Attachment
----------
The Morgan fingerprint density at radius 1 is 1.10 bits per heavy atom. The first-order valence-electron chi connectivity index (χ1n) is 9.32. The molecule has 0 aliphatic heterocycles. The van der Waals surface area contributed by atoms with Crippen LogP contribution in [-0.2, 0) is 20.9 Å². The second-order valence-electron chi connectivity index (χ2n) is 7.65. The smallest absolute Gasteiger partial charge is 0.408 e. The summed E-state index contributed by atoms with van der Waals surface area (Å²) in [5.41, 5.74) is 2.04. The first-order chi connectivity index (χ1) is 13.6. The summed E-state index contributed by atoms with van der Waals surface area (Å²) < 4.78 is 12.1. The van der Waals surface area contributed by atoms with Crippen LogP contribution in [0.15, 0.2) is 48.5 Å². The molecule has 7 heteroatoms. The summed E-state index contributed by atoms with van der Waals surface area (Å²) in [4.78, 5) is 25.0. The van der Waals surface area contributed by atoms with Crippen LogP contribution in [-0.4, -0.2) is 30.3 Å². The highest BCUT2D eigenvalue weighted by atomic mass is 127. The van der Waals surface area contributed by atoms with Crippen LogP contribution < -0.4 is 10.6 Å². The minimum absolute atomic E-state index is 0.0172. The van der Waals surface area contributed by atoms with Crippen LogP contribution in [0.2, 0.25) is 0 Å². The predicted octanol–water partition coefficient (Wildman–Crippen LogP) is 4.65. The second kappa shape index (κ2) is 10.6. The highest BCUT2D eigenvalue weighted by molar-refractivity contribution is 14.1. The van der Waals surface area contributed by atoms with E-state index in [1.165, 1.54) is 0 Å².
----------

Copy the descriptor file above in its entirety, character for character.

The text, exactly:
The Morgan fingerprint density at radius 1 is 1.10 bits per heavy atom. The first-order valence-electron chi connectivity index (χ1n) is 9.32. The molecule has 0 aliphatic heterocycles. The van der Waals surface area contributed by atoms with Crippen LogP contribution in [-0.2, 0) is 20.9 Å². The second-order valence-electron chi connectivity index (χ2n) is 7.65. The smallest absolute Gasteiger partial charge is 0.408 e. The summed E-state index contributed by atoms with van der Waals surface area (Å²) in [5.41, 5.74) is 2.04. The first-order chi connectivity index (χ1) is 13.6. The summed E-state index contributed by atoms with van der Waals surface area (Å²) < 4.78 is 12.1. The van der Waals surface area contributed by atoms with Crippen LogP contribution in [0.15, 0.2) is 48.5 Å². The molecule has 7 heteroatoms. The summed E-state index contributed by atoms with van der Waals surface area (Å²) in [4.78, 5) is 25.0. The van der Waals surface area contributed by atoms with Crippen LogP contribution in [-0.4, -0.2) is 30.3 Å². The highest BCUT2D eigenvalue weighted by atomic mass is 127. The van der Waals surface area contributed by atoms with Crippen LogP contribution < -0.4 is 10.6 Å². The minimum absolute atomic E-state index is 0.0172. The van der Waals surface area contributed by atoms with Crippen LogP contribution in [0.2, 0.25) is 0 Å². The predicted octanol–water partition coefficient (Wildman–Crippen LogP) is 4.65. The second kappa shape index (κ2) is 10.6. The highest BCUT2D eigenvalue weighted by molar-refractivity contribution is 14.1. The van der Waals surface area contributed by atoms with E-state index in [1.165, 1.54) is 0 Å².